Introducing
Declarations
New Tool Facilitates Informed Choices in Building Design
BY CATHERINE BOBENHAUSEN, JOEL ANN TODD, AND WENDY VITTORI
Health Product
The Health Product Declaration (HPD) Open Standard is a leading tool for reporting and disclosing the contents of building products and associated health information. Akin to, but more detailed and comprehensive than, a Safety Data Sheet (SDS), the HPD helps architects and building design teams make informed choices and avoid inherent chemical hazards. By providing for a single reporting standard that is open for everyone to use, it also reduces the burden for manufacturers, who to date have been fielding a host of unique requests from designers regarding the composition of their products.
As of November 1, design teams pursuing LEED certification for their new buildings will register them under LEEDv4, which rewards (but doesn’t mandate) selecting products whose manufacturers have publicly available HPDs. HPDs are also recognized in Google’s Healthy Materials Program’s Portico database, in the DELOS WELL Building Feature 97, and other similar tools.
The HPD initiative is managed and supported by the HPD Collaborative (HPDC), a nonprofit member organization representing a broad cross-section of building industry participants. HPDC collaborates with organizations such as Clean Production Action, Healthy Building Network, the International Living Future Institute (ILFI), and the Cradle to Cradle Products Innovation Institute (C2CPII). HPD reports can feed into Google’s Portico tool and Cradle to Cradle assessments, and can also provide inventory to support ILFI’s Declare labels.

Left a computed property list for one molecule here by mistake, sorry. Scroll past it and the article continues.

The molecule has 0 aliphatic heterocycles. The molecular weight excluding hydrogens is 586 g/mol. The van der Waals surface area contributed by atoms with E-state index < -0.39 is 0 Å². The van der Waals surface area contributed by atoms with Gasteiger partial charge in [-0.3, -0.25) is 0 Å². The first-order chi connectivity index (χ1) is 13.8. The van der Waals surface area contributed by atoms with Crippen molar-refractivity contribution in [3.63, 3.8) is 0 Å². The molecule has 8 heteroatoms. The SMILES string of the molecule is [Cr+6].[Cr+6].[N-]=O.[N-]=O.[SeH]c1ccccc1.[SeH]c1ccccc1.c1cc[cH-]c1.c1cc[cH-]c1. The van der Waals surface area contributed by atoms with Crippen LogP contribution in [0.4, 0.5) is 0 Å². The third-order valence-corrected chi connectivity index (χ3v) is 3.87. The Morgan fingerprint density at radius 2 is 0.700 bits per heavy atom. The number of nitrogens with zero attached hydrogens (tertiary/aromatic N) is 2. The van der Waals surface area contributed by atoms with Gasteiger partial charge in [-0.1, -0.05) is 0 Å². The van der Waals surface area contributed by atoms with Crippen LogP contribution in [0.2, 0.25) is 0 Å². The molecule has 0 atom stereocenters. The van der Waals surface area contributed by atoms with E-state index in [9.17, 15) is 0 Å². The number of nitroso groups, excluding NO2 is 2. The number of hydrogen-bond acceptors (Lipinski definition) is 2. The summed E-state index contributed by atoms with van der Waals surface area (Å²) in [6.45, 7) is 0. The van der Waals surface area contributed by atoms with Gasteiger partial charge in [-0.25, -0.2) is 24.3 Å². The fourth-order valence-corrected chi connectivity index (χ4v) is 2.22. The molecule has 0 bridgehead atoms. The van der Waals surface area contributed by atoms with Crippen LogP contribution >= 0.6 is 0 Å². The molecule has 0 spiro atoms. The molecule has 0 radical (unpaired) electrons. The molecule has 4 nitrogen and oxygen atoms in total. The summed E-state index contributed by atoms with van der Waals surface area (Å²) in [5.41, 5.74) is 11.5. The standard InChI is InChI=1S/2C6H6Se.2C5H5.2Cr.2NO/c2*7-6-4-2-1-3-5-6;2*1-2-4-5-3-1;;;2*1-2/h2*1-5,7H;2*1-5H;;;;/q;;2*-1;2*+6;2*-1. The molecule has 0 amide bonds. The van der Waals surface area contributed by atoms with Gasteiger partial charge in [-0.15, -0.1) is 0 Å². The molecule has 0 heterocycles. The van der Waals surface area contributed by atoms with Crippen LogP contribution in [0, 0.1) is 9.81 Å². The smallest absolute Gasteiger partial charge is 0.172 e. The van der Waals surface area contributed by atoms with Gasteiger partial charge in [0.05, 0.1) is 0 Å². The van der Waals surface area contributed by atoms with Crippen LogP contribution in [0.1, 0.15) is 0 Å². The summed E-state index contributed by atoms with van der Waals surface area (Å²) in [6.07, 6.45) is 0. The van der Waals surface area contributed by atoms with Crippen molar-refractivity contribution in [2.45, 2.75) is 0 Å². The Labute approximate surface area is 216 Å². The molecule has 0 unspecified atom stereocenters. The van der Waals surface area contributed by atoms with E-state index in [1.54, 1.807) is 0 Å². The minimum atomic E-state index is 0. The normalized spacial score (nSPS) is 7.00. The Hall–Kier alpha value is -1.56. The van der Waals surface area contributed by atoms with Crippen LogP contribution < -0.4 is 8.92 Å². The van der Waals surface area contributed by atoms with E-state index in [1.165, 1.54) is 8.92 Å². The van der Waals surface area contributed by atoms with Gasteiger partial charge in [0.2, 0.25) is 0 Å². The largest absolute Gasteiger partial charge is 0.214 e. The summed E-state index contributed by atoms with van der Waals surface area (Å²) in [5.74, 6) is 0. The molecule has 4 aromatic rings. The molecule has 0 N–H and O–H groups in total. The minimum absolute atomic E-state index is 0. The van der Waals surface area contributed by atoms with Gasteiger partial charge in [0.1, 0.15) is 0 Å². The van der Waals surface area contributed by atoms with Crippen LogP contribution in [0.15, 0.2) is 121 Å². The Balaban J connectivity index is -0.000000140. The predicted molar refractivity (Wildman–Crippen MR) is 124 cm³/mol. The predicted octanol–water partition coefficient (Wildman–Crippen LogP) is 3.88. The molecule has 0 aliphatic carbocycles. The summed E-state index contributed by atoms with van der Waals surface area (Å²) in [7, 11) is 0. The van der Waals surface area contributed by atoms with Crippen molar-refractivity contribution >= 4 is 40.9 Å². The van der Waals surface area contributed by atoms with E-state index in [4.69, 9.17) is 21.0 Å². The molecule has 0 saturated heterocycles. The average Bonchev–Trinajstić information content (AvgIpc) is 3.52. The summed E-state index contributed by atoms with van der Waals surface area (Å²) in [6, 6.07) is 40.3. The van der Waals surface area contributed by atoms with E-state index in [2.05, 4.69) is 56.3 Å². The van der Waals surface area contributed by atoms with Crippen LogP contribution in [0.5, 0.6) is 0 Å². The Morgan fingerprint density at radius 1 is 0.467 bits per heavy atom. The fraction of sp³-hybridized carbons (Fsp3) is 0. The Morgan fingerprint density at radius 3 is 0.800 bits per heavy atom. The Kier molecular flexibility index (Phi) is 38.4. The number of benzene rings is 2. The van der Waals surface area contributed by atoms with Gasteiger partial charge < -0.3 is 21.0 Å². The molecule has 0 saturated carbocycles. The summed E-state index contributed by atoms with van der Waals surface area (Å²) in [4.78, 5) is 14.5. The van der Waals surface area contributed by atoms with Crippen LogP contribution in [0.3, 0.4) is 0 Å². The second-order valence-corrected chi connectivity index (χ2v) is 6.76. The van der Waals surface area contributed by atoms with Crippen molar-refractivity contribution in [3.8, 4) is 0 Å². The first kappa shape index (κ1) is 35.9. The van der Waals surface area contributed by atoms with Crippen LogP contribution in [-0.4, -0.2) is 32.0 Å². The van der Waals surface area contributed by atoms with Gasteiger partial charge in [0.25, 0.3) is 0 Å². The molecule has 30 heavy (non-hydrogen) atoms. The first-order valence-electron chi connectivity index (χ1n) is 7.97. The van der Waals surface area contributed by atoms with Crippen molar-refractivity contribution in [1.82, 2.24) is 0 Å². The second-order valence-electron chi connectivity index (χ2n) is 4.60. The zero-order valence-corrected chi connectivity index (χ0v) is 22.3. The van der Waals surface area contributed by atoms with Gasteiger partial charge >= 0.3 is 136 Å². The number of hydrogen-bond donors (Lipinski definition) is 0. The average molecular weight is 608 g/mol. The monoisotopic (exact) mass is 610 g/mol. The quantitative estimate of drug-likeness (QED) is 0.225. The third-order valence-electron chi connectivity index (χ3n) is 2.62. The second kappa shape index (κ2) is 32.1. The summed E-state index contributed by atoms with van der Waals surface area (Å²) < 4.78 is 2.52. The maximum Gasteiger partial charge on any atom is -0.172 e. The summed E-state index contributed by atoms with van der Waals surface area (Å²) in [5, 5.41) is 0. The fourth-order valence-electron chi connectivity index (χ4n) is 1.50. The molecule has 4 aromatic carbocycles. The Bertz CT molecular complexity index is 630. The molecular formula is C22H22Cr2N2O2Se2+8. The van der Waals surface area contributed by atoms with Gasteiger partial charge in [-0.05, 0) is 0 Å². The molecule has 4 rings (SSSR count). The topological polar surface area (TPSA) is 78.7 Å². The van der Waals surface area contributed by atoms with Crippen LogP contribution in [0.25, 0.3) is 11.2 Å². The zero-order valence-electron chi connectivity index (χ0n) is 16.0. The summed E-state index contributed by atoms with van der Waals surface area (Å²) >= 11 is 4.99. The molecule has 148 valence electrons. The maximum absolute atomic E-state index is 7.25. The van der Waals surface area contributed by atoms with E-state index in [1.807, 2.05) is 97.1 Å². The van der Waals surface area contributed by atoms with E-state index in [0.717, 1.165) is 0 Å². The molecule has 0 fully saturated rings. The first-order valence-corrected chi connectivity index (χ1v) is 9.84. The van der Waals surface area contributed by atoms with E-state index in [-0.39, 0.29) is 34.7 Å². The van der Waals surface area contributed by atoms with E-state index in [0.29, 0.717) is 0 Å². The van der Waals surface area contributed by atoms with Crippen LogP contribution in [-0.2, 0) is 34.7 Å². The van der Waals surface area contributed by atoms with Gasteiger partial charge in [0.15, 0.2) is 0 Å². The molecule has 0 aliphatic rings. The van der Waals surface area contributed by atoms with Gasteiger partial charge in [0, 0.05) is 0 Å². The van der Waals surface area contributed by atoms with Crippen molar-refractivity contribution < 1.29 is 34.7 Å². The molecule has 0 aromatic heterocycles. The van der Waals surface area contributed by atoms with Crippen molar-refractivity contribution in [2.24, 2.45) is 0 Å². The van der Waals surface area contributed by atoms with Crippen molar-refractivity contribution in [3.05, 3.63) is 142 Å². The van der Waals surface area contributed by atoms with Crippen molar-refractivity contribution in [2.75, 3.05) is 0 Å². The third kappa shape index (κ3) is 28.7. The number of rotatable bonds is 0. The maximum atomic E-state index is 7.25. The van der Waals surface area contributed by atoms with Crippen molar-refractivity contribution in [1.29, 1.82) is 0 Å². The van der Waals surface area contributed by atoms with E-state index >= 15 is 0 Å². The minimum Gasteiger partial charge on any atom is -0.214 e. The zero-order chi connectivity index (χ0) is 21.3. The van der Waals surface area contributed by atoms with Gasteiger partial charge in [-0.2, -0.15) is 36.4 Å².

Completing an HPD is the first step in subsequent product assessment and optimization efforts. The long-term goal is to spur building owners and designers to work with manufacturers to help our industry develop more products, and to know more about the materials used in the products they specify. As they become more informed, product specifiers and buyers will be better able to find products with reduced chemical footprints that have equal or better performance. Witness PROSOCO, the waterproofing manufacturer, which developed phthalate-free coatings first for the Bullitt Center in Seattle, a Living Building Challenge project, and has gone on to make this safer formulation standard in its product lines. HPD VS. SDS An SDS is a document that provides information on the properties of specific types of hazardous chemicals and how they affect health and safety in the workplace, consistent with the United Nations Globally Harmonized System of Classification and Labeling of Chemicals (GHS). For chemical manufacturers and importers based in the United States, OSHA’s hazard communication standard requires SDSs to report potential hazardous chemicals present at or above specific cut-off values or concentrations. The reporting threshold for reproductive toxicants, carcinogens, and category 1 mutagens is 1,000 ppm. For all other hazard categories, the threshold is 10,000 ppm.
For these chemicals, SDSs list key employee-relevant data such as physical and chemical properties, safe handling and storage, incompatibilities, stability/reactivity, first aid, and measures for fighting fires and responding to accidental releases.